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This is a question Down on the Farm

Have you ever been chased from a field by a shotgun-wielding maniac? Ever removed city arseholes from your field whilst innocently carrying a shotgun? Tell us your farm stories.

(, Thu 24 May 2012, 13:19)
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Apaches is probably true.
The fatality rate on farms is something like 8 deaths per 100,000 people per year - sounds low, but that's about one a week. By comparison, in the building trade it's more like one every two weeks and that is considered unacceptably high.

The problem is that there are so many things on farms that will just not give you a second chance. Most of the accidents are caused by people getting squashed under things. Those big round silage bales wrapped in black plastic weigh about a tonne - it's a big ball of wet grass. Even straw bales will squish you, and a small stack of bales is easily high enough for you to seriously injure yourself if you fall off.

Tractors, though, are all kinds of dangerous. Very old ones didn't have roll-over protection, so if it turned over you'd be squished. One of the key safety features of the Ferguson System of hydraulics was that if you are ploughing and the plough gets stuck under a rock the tension in the top link will pull one side of the height control back and lift the plough out. Prior to the Ferguson three-point link system, ploughs were just towed behind like horse-drawn ploughs, and if they got stuck the tractor would keep going forwards with the plough chain holding it back until it wheelied up and fell over backwards, squishing you. Starting to see a theme here?

Of course, farms use a lot of powered implements, driven off the tractor. Many old designs have fallen out of favour or in some cases been banned outright. Here's a potato spinner where a metre-wide wheel with forks on it spins at about 50rpm, lifting potatoes from the ground along with any potato-sized stones which get flung a long way. Lethal. Forage harvesters used to be used for cutting long grass to make silage - they consist of a sort of spinning metal drum with hinged spoons about the size of the palm of your hand, under a metal cover with the spout coming out the top. They are closely related to the flail mowers you see used for cutting hedges and verges along the road. This will also throw stones quite some distance, and quite a lot of people have been killed by flying stones.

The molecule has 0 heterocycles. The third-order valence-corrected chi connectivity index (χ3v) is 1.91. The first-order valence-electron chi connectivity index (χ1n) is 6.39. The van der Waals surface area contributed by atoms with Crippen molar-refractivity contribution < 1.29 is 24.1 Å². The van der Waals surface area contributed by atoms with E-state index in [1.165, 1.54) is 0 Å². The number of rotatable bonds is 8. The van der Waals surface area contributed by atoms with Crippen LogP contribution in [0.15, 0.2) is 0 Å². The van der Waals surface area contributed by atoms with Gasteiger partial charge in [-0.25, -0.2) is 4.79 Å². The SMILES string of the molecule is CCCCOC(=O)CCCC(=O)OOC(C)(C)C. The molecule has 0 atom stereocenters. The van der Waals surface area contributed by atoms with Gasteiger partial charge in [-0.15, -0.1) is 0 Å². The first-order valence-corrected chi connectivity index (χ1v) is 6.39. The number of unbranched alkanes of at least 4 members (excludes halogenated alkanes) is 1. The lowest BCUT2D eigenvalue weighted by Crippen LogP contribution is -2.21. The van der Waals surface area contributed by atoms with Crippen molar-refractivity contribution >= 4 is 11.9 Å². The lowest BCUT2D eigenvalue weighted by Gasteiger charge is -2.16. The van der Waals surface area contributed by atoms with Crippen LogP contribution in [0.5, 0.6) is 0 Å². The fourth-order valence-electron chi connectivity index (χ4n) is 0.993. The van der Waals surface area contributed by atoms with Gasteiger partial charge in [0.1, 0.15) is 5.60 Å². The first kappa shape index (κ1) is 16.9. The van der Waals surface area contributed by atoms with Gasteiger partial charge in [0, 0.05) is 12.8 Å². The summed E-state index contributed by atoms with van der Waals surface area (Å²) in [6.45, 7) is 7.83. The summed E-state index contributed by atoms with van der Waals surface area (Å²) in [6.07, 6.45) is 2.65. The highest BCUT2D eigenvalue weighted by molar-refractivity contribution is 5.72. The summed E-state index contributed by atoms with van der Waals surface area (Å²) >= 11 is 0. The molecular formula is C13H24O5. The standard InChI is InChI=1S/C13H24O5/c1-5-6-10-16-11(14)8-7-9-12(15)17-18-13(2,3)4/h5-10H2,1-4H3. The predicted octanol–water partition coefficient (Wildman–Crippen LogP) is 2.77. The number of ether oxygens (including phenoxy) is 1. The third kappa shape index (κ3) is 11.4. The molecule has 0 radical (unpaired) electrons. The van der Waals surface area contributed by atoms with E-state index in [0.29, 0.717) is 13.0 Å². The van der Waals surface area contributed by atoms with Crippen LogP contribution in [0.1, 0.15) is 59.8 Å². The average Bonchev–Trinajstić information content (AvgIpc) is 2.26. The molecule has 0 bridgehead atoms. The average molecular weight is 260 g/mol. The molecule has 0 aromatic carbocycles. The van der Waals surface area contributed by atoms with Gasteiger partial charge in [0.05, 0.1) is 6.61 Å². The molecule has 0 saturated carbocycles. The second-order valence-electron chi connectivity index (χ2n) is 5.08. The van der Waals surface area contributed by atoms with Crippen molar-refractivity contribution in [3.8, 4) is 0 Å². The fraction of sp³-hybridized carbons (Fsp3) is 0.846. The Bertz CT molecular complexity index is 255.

It's worth taking a moment to see how these implements are powered. Tractors have an extra bit in the gearbox called the Power Take-Off (PTO) which lets you couple a shaft up to the back and drive it from either the engine or the rear wheels, depending on if you want a constant speed or a speed that follows the tractor's speed. This is coupled to the implement via the PTO shaft. For the technically-minded, that's like a little short car propshaft. For the non-technically-minded, that's a spinning metal tube with jaggy bits sticking out at the ends. It wasn't until the late 1980s that it became mandatory to fit PTO shaft guards, which consist of a metal hood over each coupling and a free-spinning plastic sleeve over the shaft itself that you secure with a short chain so it doesn't spin with the shaft. The shaft spins at 540rpm and if anything gets caught it *will not stop*.